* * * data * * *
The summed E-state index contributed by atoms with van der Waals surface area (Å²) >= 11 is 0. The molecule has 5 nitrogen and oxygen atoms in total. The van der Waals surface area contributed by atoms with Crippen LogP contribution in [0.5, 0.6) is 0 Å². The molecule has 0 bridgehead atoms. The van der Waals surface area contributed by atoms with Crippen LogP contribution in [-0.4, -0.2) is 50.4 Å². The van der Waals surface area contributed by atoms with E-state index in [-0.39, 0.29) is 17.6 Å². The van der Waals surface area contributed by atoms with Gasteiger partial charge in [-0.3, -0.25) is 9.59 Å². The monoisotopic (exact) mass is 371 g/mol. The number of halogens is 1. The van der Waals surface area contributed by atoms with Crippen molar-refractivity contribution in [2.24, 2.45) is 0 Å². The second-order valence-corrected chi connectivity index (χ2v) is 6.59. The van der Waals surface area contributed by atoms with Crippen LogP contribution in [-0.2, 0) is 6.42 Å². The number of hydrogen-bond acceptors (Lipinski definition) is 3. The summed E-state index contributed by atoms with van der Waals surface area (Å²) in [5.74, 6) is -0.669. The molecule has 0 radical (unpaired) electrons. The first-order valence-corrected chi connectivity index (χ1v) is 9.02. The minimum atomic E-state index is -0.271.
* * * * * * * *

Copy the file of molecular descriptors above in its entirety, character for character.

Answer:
The summed E-state index contributed by atoms with van der Waals surface area (Å²) >= 11 is 0. The molecule has 5 nitrogen and oxygen atoms in total. The van der Waals surface area contributed by atoms with Crippen LogP contribution in [0.5, 0.6) is 0 Å². The molecule has 0 bridgehead atoms. The van der Waals surface area contributed by atoms with Crippen LogP contribution in [-0.4, -0.2) is 50.4 Å². The van der Waals surface area contributed by atoms with E-state index in [-0.39, 0.29) is 17.6 Å². The van der Waals surface area contributed by atoms with Gasteiger partial charge in [-0.3, -0.25) is 9.59 Å². The monoisotopic (exact) mass is 371 g/mol. The number of halogens is 1. The van der Waals surface area contributed by atoms with Crippen molar-refractivity contribution in [2.24, 2.45) is 0 Å². The second-order valence-corrected chi connectivity index (χ2v) is 6.59. The van der Waals surface area contributed by atoms with Crippen LogP contribution in [-0.2, 0) is 6.42 Å². The number of hydrogen-bond acceptors (Lipinski definition) is 3. The summed E-state index contributed by atoms with van der Waals surface area (Å²) in [5.74, 6) is -0.669. The molecule has 0 radical (unpaired) electrons. The first-order valence-corrected chi connectivity index (χ1v) is 9.02. The minimum atomic E-state index is -0.271.